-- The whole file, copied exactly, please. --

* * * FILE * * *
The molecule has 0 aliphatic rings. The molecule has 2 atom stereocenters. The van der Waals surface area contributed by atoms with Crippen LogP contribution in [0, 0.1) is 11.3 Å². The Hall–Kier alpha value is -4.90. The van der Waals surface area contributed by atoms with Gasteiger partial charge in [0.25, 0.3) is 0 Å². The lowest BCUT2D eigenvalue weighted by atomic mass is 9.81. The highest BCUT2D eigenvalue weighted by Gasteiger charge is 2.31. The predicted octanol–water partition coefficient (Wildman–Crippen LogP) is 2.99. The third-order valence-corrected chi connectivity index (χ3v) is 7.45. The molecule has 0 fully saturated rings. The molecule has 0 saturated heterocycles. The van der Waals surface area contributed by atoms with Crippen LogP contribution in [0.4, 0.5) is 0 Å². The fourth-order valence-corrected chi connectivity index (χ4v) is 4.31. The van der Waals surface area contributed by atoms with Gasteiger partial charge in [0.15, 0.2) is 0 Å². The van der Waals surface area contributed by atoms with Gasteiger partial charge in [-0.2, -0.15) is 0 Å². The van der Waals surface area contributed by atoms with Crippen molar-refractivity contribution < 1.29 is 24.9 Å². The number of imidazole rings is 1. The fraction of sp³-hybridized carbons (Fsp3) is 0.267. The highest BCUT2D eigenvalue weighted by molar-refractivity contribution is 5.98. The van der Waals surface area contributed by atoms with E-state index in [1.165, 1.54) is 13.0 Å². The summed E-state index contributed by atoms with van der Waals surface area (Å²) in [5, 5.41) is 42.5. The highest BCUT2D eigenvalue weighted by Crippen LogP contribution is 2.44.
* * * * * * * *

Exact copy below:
The molecule has 0 aliphatic rings. The molecule has 2 atom stereocenters. The van der Waals surface area contributed by atoms with Crippen LogP contribution in [0, 0.1) is 11.3 Å². The Hall–Kier alpha value is -4.90. The van der Waals surface area contributed by atoms with Gasteiger partial charge in [0.25, 0.3) is 0 Å². The lowest BCUT2D eigenvalue weighted by atomic mass is 9.81. The highest BCUT2D eigenvalue weighted by Gasteiger charge is 2.31. The predicted octanol–water partition coefficient (Wildman–Crippen LogP) is 2.99. The third-order valence-corrected chi connectivity index (χ3v) is 7.45. The molecule has 0 fully saturated rings. The molecule has 0 saturated heterocycles. The van der Waals surface area contributed by atoms with Crippen LogP contribution in [0.4, 0.5) is 0 Å². The fourth-order valence-corrected chi connectivity index (χ4v) is 4.31. The van der Waals surface area contributed by atoms with Gasteiger partial charge in [0.15, 0.2) is 0 Å². The van der Waals surface area contributed by atoms with Gasteiger partial charge in [-0.2, -0.15) is 0 Å². The van der Waals surface area contributed by atoms with Crippen molar-refractivity contribution < 1.29 is 24.9 Å². The number of imidazole rings is 1. The fraction of sp³-hybridized carbons (Fsp3) is 0.267. The highest BCUT2D eigenvalue weighted by molar-refractivity contribution is 5.98. The van der Waals surface area contributed by atoms with E-state index in [1.165, 1.54) is 13.0 Å². The summed E-state index contributed by atoms with van der Waals surface area (Å²) in [5, 5.41) is 42.5. The highest BCUT2D eigenvalue weighted by Crippen LogP contribution is 2.44.